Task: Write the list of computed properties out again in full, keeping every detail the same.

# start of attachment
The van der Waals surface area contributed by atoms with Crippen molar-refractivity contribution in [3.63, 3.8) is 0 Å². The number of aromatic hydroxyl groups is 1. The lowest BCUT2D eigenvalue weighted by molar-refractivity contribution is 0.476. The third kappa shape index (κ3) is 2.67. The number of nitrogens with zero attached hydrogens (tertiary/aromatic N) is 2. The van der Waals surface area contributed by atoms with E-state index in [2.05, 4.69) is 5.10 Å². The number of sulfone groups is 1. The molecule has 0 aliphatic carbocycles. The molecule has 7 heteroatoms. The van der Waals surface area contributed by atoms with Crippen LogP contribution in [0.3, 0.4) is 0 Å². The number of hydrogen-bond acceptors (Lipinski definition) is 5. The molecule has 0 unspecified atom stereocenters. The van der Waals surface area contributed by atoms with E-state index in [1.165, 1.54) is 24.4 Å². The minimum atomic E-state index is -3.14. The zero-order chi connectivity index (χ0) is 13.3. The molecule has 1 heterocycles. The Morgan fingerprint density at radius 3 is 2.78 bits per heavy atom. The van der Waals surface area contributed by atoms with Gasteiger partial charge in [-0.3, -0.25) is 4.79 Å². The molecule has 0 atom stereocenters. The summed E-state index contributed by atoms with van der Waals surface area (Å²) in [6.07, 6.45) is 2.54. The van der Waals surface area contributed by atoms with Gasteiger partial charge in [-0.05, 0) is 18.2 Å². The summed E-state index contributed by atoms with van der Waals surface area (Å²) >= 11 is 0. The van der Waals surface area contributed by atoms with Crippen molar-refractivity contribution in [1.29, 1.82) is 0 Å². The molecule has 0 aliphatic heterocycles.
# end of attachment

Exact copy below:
The van der Waals surface area contributed by atoms with Crippen molar-refractivity contribution in [3.63, 3.8) is 0 Å². The number of aromatic hydroxyl groups is 1. The lowest BCUT2D eigenvalue weighted by molar-refractivity contribution is 0.476. The third kappa shape index (κ3) is 2.67. The number of nitrogens with zero attached hydrogens (tertiary/aromatic N) is 2. The van der Waals surface area contributed by atoms with E-state index in [2.05, 4.69) is 5.10 Å². The number of sulfone groups is 1. The molecule has 0 aliphatic carbocycles. The molecule has 7 heteroatoms. The van der Waals surface area contributed by atoms with Crippen LogP contribution in [0.3, 0.4) is 0 Å². The number of hydrogen-bond acceptors (Lipinski definition) is 5. The molecule has 0 unspecified atom stereocenters. The van der Waals surface area contributed by atoms with E-state index in [1.165, 1.54) is 24.4 Å². The minimum atomic E-state index is -3.14. The zero-order chi connectivity index (χ0) is 13.3. The molecule has 1 heterocycles. The Morgan fingerprint density at radius 3 is 2.78 bits per heavy atom. The van der Waals surface area contributed by atoms with Gasteiger partial charge in [-0.3, -0.25) is 4.79 Å². The molecule has 0 atom stereocenters. The summed E-state index contributed by atoms with van der Waals surface area (Å²) in [6.07, 6.45) is 2.54. The van der Waals surface area contributed by atoms with Gasteiger partial charge in [-0.05, 0) is 18.2 Å². The summed E-state index contributed by atoms with van der Waals surface area (Å²) >= 11 is 0. The van der Waals surface area contributed by atoms with Crippen molar-refractivity contribution in [1.29, 1.82) is 0 Å². The molecule has 0 aliphatic heterocycles.